When making lemonade to freeze only use one cup of water.  When you are ready to serve add the other two cups.  Freeze concentrate in quart freezer bags with instructions on how to reconstitute on the bag.

*I prefer to use a sugar syrup made by combining one cup sugar and one cup water.  Heat in a sauce pan until sugar is dissolved.  Use more syrup than you would sugar or to taste.

Tuesday, January 22, 2013

Rouladen (Little Mice)

I was born in Germany.  My Family lived there for a couple years but left when I was only a few months old.  Obviously I have no memories of Germany but since I was born there everything German has always been cool to me.  Knowing that it should come as no surprise that one of my favorite dishes growing up was Little Mice.  The name might not be the most appetizing but the food certainly was.  Fork tender beef wrapped around bacon (Yum!) and onion.  It took me a while to recreate this dish in my own home because well, my Mom's recipe was a little lacking.  Here it is

1 1/2-2 lb round roast sliced very thin-arranged flat. Sprinkle with salt, pepper, and paprika. Spread w/ small amount prepared mustard. Place thin sliced bacon and slice on onion on meat. Roll and secure with toothpick or string.

Brown in a little oil. Cover with water and 1/2 can tomato paste. Simmer slowly until tender. Add sour cream 1/2 hour before serving.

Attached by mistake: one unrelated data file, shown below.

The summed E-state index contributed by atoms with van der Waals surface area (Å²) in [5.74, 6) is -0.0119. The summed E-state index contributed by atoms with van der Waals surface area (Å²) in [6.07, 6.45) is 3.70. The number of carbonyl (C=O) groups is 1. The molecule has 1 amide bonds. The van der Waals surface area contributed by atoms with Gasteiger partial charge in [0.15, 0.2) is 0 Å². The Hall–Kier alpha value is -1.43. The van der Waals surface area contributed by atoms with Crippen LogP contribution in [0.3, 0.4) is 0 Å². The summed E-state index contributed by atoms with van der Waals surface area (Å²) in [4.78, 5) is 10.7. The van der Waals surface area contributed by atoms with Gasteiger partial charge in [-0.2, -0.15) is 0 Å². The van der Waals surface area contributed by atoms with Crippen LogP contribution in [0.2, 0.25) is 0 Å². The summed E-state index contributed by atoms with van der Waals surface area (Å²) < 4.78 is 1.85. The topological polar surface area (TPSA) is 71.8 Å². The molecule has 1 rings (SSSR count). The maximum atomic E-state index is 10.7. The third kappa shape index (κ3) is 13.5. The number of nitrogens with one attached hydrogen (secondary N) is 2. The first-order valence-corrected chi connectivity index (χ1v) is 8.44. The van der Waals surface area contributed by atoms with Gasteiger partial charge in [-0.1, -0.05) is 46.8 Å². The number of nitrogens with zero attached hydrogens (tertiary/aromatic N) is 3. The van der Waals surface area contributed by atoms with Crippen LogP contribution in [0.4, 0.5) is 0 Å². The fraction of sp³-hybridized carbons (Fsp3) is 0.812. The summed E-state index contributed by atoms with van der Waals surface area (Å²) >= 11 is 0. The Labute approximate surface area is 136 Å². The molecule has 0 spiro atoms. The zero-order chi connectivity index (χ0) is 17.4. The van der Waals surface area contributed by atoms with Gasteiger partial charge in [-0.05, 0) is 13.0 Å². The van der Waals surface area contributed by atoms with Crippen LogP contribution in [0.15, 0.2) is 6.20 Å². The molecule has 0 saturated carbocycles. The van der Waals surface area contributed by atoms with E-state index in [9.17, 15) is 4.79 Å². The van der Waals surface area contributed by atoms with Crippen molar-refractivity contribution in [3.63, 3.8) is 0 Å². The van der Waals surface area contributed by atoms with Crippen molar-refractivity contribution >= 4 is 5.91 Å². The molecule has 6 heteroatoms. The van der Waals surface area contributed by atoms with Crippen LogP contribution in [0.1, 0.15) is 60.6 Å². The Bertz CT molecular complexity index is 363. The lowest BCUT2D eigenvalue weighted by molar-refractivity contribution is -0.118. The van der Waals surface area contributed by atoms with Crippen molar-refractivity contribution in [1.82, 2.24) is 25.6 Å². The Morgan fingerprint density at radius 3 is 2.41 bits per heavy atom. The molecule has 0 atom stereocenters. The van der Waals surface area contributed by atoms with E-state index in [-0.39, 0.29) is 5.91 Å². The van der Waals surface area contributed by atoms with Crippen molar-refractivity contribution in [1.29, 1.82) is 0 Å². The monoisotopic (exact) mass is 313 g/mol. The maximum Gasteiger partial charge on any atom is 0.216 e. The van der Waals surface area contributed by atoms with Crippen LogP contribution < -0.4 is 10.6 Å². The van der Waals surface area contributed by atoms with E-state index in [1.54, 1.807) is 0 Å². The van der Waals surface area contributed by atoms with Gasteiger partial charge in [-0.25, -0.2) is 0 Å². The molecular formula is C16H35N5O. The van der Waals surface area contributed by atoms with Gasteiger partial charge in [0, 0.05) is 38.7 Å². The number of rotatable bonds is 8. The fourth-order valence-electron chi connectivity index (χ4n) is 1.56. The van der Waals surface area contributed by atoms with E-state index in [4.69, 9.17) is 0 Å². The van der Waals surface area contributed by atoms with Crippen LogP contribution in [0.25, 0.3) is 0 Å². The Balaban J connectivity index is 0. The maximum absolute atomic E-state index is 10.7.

Measurements aren't very exact so I looked around for other recipes for rouladen.  There are a lot of variations out there and some of them shocked me with the inclusion of dill pickle!  It sounded so weird to have pickles in there but the idea intrigued me too.  So when I finally made rouladen myself I added the pickle.  It was even better than I remembered.

I think with recipes rules are made to be broken so I have also tried the recipe with a more gravy like sauce and it was fantastic.  I like it both ways  Try it yourself and see which way you like it best.

I tried my best to get a more accurate recipe but a lot of it has to be eyeballed.  If you think you need more of less of something, go for it.  Save yourself a lot of trouble and ask your butcher to slice the meat for you.  Grocery store butchers do this free of charge.  I ask for about baloney thickness. 

1 1/2 -2 lbs round roast sliced thin. 
one yellow onion sliced into thin wedges (and broken apart if large)
1/2 lb bacon sliced into thirds
dill pickle sliced about 3 inches long and only a half a centimeter wide.
Beef broth or bouillon
about two tablespoons flour mixed in a half cup of water.

Take one slice of meat and sprinkle with salt, pepper, and paprika.  Add a small squirt of mustard (about a half teaspoon) and spread it around.  Place one small slice bacon, a sliver of dill pickle,  and a few slices of onion.  Roll it up and secure with a toothpick.  Repeat with the rest of your meat.  Brown in a little oil and then barely cover the meat in water and a little bouillon or beef broth.  Simmer for about an hour.  Remove meat and add a slurry of water and flour to thicken broth into a gravy to serve over your rouladen and mashed potatoes.